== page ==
Homosexuality is not an illness, Lebanese scientists decide

Lebanese Psychiatric Society in landmark ruling

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Homosexuality is not an illness and cannot be ‘cured’, two leading Lebanese mental health organizations have agreed in a landmark ruling. The Lebanese Psychiatric Society (LPS) and the Lebanese Psychological Association (LPA) declared that gay people could not be treated as it was not abnormal, the first time scientific organizations had made such statements in the Arab world.

In a joint press conference with the Lebanese Medical Association for Sexual Health (LebMASH) on Wednesday, the participants noted that the worldwide consensus of their respective professions is that these therapies have no medical or scientific basis.

During the joint press conference, organized by local LGBT-rights group Helem, representatives from the three associations outlined their reasons for the change in policy. “Reparative” or “conversion” therapy, which attempts to change a person’s sexual orientation, has no medical or scientific basis, according to the organizations.

Furthermore, such therapy can be harmful to the patient — delegitimizing the practice in the eyes of the professional associations. “No real psychologist does reparative therapy,” claims Dr. Leyla Akoury-Dirani, a clinical psychologist with the LPA, adding that were a member of the LPA to engage in such practices, the organization would take action: asking the psychologist to stop or banishing them from the association.

However, since the LPA has no legal authority over psychologists — no organization does in Lebanon — they would be unable to take further punitive measures or force the offender to stop. This is a problem in Lebanon, says Akoury-Dirani, because “anyone with a bachelor’s degree [for instance] can act like a psychologist and treat people.”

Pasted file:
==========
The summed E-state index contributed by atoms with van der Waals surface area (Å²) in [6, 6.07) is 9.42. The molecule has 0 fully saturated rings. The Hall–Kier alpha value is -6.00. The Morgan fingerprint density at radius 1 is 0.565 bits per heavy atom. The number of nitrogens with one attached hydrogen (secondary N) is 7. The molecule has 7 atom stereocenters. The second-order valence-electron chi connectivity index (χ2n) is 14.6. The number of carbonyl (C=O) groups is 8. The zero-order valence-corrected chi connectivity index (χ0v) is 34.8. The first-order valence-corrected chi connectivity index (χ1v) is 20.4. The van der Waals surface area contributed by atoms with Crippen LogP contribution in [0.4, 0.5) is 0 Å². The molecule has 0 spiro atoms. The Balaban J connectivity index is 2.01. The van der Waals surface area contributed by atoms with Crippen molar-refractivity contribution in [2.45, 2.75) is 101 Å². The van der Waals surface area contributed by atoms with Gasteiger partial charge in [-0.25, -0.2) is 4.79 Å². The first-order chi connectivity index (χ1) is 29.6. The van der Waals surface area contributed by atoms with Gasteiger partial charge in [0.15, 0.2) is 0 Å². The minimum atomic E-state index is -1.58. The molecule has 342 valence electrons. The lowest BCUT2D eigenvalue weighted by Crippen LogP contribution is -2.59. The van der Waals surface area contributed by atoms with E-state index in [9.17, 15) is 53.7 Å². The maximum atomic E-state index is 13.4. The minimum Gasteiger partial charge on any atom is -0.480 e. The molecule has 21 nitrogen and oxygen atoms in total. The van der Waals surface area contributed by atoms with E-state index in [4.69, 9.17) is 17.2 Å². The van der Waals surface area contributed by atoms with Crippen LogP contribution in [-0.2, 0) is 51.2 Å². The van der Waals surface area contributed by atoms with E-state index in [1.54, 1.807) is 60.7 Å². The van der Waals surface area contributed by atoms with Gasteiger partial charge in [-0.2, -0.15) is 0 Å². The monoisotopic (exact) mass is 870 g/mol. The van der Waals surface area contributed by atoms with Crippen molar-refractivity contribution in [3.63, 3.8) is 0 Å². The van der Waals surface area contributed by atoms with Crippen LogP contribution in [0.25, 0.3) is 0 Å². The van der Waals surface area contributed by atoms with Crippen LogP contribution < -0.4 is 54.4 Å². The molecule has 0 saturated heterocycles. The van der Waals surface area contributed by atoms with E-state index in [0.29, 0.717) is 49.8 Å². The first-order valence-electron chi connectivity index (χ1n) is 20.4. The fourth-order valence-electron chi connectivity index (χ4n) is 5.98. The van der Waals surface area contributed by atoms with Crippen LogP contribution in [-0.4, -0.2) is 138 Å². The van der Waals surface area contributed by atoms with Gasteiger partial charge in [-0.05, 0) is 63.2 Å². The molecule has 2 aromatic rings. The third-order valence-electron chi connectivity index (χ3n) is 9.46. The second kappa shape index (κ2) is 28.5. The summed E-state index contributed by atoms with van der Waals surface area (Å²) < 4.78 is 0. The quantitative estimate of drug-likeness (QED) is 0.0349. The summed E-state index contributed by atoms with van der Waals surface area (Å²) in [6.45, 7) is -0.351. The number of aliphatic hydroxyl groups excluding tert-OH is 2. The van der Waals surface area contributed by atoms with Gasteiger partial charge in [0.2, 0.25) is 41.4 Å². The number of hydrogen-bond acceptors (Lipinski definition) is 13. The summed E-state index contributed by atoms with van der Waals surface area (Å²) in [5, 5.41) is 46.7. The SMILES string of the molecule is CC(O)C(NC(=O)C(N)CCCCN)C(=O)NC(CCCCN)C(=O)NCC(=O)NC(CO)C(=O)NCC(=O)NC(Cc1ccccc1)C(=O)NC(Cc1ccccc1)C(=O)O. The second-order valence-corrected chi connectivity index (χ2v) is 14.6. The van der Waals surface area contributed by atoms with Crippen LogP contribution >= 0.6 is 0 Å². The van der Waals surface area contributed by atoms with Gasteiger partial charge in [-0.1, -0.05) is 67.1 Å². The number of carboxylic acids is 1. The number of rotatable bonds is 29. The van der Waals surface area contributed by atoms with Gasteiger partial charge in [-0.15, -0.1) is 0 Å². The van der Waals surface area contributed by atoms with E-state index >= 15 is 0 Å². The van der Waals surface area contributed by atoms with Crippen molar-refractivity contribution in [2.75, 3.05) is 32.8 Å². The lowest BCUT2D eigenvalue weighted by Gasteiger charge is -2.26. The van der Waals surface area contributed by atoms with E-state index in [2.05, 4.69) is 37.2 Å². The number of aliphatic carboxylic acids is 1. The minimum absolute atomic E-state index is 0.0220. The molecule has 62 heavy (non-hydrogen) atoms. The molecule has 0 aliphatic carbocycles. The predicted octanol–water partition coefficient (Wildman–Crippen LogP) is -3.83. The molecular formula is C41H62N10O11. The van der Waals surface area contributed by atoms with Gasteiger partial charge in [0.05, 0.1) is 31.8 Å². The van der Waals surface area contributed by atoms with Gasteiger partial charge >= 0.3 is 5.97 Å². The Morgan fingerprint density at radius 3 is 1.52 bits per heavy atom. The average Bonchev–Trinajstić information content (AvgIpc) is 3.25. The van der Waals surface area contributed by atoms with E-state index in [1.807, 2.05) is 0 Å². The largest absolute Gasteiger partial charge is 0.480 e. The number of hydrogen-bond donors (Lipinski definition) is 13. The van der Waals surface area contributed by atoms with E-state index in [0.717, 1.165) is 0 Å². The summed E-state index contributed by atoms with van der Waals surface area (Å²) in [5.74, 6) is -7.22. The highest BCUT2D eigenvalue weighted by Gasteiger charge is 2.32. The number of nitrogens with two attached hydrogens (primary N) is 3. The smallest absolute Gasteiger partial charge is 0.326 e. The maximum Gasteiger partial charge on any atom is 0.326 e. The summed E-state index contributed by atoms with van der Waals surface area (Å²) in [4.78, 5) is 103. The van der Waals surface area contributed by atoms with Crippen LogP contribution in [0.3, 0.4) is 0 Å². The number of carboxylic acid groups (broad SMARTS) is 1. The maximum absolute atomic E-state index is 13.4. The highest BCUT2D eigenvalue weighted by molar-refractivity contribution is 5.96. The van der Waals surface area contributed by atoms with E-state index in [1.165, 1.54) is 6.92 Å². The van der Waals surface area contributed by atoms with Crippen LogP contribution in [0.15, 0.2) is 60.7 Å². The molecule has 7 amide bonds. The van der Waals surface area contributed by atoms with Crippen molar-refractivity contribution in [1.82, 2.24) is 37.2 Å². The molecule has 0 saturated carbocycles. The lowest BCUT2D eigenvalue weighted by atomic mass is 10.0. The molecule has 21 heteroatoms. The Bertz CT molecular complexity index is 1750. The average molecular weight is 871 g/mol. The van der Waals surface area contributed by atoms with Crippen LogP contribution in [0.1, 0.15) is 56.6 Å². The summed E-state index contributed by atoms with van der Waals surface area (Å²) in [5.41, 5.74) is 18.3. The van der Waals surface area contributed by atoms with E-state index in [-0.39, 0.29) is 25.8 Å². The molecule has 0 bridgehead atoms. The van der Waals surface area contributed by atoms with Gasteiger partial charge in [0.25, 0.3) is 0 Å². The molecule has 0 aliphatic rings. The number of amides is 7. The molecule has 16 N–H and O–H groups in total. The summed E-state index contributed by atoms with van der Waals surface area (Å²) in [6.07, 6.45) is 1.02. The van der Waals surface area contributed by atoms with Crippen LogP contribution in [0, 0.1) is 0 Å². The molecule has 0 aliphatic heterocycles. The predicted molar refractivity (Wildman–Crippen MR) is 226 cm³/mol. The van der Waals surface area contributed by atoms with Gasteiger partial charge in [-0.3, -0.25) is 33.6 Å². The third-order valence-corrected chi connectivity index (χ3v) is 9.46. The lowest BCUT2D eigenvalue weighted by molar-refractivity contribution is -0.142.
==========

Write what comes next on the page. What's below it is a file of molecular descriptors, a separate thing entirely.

The LPS, on the other hand, is part of the Lebanese Order of Physicians, a professional syndicate with legal powers. As such, the LPS’s Dr. Georges Karam says that if a doctor is found to be “using a treatment that causes harm” — as ‘reparative’ therapy is now classified — “they will be referred to the ethics committee” for punishment. So for psychiatrists, who are doctors and able to prescribe medication, there now exists an enforcement mechanism to stop these harmful therapies.

Despite the proclamations, homosexuality is far from accepted in Lebanon, with a recent poll finding that only 18 percent of Lebanese thought it should be accepted, down from 21 percent in 2002.

The need for the LPS and LPA statements is clear to Hamed Saleh, a board member at Helem. “We were struggling with people — especially young people — who are being taken to doctors who claim they can change their sexuality using spiritual and dogmatic [techniques] and others twisting science” to support ‘reparative’ therapy, he says.

But Helem’s ultimate interest in the matter is more legal than medical. “Our main focus is on the decriminalization of homosexuality,” says Saleh. Lebanon’s Article 534, which is usually applied to homosexuality, bans ‘unnatural’ acts. If homosexual acts are not unnatural from a scientific viewpoint, as the LPS and LPA statements imply, this “discredits 534” and its application to homosexuality, according to Saleh. “Why are you charging a person, if he’s not doing anything wrong or unnatural, so what is the point of 534?”

 

A full report on Lebanon’s gay economy can be found in September’s edition, out on Saturday

Benjamin Redd

Ben is a journalist and Executive's resident data geek. In addition to his duties as nerd-in-chief, he is Executive's managing editor.

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